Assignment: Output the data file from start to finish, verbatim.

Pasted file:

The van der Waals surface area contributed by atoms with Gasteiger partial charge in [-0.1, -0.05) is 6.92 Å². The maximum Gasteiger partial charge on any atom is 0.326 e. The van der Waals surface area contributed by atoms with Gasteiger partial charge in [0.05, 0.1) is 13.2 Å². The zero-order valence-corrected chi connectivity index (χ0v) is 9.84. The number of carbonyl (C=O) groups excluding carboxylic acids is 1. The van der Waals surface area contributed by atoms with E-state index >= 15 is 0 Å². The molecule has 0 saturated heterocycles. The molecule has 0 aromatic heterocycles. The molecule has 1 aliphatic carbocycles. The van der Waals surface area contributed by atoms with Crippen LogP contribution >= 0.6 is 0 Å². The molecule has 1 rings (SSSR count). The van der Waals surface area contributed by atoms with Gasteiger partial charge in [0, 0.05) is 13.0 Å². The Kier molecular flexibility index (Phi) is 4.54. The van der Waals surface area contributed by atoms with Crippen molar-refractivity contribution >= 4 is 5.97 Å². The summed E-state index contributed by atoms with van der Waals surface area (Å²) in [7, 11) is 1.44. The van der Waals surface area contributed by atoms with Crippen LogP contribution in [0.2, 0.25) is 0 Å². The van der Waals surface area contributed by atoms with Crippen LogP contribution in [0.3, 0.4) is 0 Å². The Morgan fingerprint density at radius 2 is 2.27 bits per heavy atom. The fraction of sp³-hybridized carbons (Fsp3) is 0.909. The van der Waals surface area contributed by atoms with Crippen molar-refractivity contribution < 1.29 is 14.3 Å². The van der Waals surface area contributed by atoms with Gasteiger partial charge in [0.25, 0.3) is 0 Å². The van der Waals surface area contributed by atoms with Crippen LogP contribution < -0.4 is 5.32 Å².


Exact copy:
The van der Waals surface area contributed by atoms with Gasteiger partial charge in [-0.1, -0.05) is 6.92 Å². The maximum Gasteiger partial charge on any atom is 0.326 e. The van der Waals surface area contributed by atoms with Gasteiger partial charge in [0.05, 0.1) is 13.2 Å². The zero-order valence-corrected chi connectivity index (χ0v) is 9.84. The number of carbonyl (C=O) groups excluding carboxylic acids is 1. The van der Waals surface area contributed by atoms with E-state index >= 15 is 0 Å². The molecule has 0 saturated heterocycles. The molecule has 0 aromatic heterocycles. The molecule has 1 aliphatic carbocycles. The van der Waals surface area contributed by atoms with Crippen LogP contribution >= 0.6 is 0 Å². The molecule has 1 rings (SSSR count). The van der Waals surface area contributed by atoms with Gasteiger partial charge in [0, 0.05) is 13.0 Å². The Kier molecular flexibility index (Phi) is 4.54. The van der Waals surface area contributed by atoms with Crippen molar-refractivity contribution >= 4 is 5.97 Å². The summed E-state index contributed by atoms with van der Waals surface area (Å²) in [7, 11) is 1.44. The van der Waals surface area contributed by atoms with Crippen LogP contribution in [0.2, 0.25) is 0 Å². The van der Waals surface area contributed by atoms with Crippen LogP contribution in [0.3, 0.4) is 0 Å². The Morgan fingerprint density at radius 2 is 2.27 bits per heavy atom. The fraction of sp³-hybridized carbons (Fsp3) is 0.909. The van der Waals surface area contributed by atoms with Crippen molar-refractivity contribution < 1.29 is 14.3 Å². The van der Waals surface area contributed by atoms with Gasteiger partial charge in [0.25, 0.3) is 0 Å². The van der Waals surface area contributed by atoms with Crippen LogP contribution < -0.4 is 5.32 Å².